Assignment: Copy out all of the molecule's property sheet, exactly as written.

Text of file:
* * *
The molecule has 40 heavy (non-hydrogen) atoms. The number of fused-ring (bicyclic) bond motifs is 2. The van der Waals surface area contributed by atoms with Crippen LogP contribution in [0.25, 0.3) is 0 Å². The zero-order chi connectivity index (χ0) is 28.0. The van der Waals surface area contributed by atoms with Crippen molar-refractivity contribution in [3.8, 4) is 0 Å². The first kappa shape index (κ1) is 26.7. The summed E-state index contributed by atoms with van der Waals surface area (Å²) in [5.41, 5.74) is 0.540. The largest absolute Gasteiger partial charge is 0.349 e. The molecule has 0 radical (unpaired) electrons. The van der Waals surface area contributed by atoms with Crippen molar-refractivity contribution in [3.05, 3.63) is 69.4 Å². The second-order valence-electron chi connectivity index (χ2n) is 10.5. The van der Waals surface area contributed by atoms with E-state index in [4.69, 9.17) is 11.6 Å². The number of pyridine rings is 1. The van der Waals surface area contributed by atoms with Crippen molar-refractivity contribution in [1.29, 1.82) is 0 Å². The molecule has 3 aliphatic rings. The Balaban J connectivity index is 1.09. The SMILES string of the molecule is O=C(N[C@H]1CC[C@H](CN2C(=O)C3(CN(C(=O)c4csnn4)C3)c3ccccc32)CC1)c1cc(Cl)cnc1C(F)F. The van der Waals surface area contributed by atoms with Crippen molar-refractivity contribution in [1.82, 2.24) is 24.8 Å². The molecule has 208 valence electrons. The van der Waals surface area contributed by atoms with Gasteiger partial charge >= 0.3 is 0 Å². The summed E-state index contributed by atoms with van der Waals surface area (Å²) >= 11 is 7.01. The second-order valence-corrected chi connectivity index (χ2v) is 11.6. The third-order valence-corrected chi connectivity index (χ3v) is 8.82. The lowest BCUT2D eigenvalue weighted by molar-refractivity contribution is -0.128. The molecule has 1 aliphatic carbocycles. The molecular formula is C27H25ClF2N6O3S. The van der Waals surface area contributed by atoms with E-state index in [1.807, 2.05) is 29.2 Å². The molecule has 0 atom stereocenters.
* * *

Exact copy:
The molecule has 40 heavy (non-hydrogen) atoms. The number of fused-ring (bicyclic) bond motifs is 2. The van der Waals surface area contributed by atoms with Crippen LogP contribution in [0.25, 0.3) is 0 Å². The zero-order chi connectivity index (χ0) is 28.0. The van der Waals surface area contributed by atoms with Crippen molar-refractivity contribution in [3.8, 4) is 0 Å². The first kappa shape index (κ1) is 26.7. The summed E-state index contributed by atoms with van der Waals surface area (Å²) in [5.41, 5.74) is 0.540. The largest absolute Gasteiger partial charge is 0.349 e. The molecule has 0 radical (unpaired) electrons. The van der Waals surface area contributed by atoms with Crippen molar-refractivity contribution in [3.05, 3.63) is 69.4 Å². The second-order valence-electron chi connectivity index (χ2n) is 10.5. The van der Waals surface area contributed by atoms with E-state index in [4.69, 9.17) is 11.6 Å². The number of pyridine rings is 1. The van der Waals surface area contributed by atoms with Crippen molar-refractivity contribution in [1.29, 1.82) is 0 Å². The molecule has 3 aliphatic rings. The Balaban J connectivity index is 1.09. The SMILES string of the molecule is O=C(N[C@H]1CC[C@H](CN2C(=O)C3(CN(C(=O)c4csnn4)C3)c3ccccc32)CC1)c1cc(Cl)cnc1C(F)F. The van der Waals surface area contributed by atoms with Crippen molar-refractivity contribution in [1.82, 2.24) is 24.8 Å². The molecule has 208 valence electrons. The van der Waals surface area contributed by atoms with Gasteiger partial charge >= 0.3 is 0 Å². The summed E-state index contributed by atoms with van der Waals surface area (Å²) >= 11 is 7.01. The second-order valence-corrected chi connectivity index (χ2v) is 11.6. The third-order valence-corrected chi connectivity index (χ3v) is 8.82. The lowest BCUT2D eigenvalue weighted by molar-refractivity contribution is -0.128. The molecule has 1 aliphatic carbocycles. The molecular formula is C27H25ClF2N6O3S. The van der Waals surface area contributed by atoms with E-state index in [1.807, 2.05) is 29.2 Å². The molecule has 0 atom stereocenters.